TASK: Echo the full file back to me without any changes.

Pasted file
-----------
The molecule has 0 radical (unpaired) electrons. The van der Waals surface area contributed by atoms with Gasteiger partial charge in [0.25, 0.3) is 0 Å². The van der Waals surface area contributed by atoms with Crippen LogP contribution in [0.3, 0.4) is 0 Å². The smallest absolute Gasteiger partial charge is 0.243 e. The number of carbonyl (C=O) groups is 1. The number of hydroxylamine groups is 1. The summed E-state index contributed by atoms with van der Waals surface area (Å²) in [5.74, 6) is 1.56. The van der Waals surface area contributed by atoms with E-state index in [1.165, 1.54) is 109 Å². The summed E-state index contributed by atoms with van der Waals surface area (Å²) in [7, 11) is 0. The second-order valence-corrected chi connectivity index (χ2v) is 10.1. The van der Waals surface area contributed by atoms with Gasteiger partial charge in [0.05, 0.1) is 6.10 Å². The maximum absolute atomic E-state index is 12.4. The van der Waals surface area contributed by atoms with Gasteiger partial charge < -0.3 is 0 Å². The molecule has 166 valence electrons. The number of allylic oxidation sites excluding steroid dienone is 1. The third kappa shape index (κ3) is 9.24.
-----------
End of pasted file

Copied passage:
The molecule has 0 radical (unpaired) electrons. The van der Waals surface area contributed by atoms with Gasteiger partial charge in [0.25, 0.3) is 0 Å². The van der Waals surface area contributed by atoms with Crippen LogP contribution in [0.3, 0.4) is 0 Å². The smallest absolute Gasteiger partial charge is 0.243 e. The number of carbonyl (C=O) groups is 1. The number of hydroxylamine groups is 1. The summed E-state index contributed by atoms with van der Waals surface area (Å²) in [5.74, 6) is 1.56. The van der Waals surface area contributed by atoms with E-state index in [1.165, 1.54) is 109 Å². The summed E-state index contributed by atoms with van der Waals surface area (Å²) in [7, 11) is 0. The second-order valence-corrected chi connectivity index (χ2v) is 10.1. The van der Waals surface area contributed by atoms with Gasteiger partial charge in [0.05, 0.1) is 6.10 Å². The maximum absolute atomic E-state index is 12.4. The van der Waals surface area contributed by atoms with Gasteiger partial charge < -0.3 is 0 Å². The molecule has 166 valence electrons. The number of allylic oxidation sites excluding steroid dienone is 1. The third kappa shape index (κ3) is 9.24.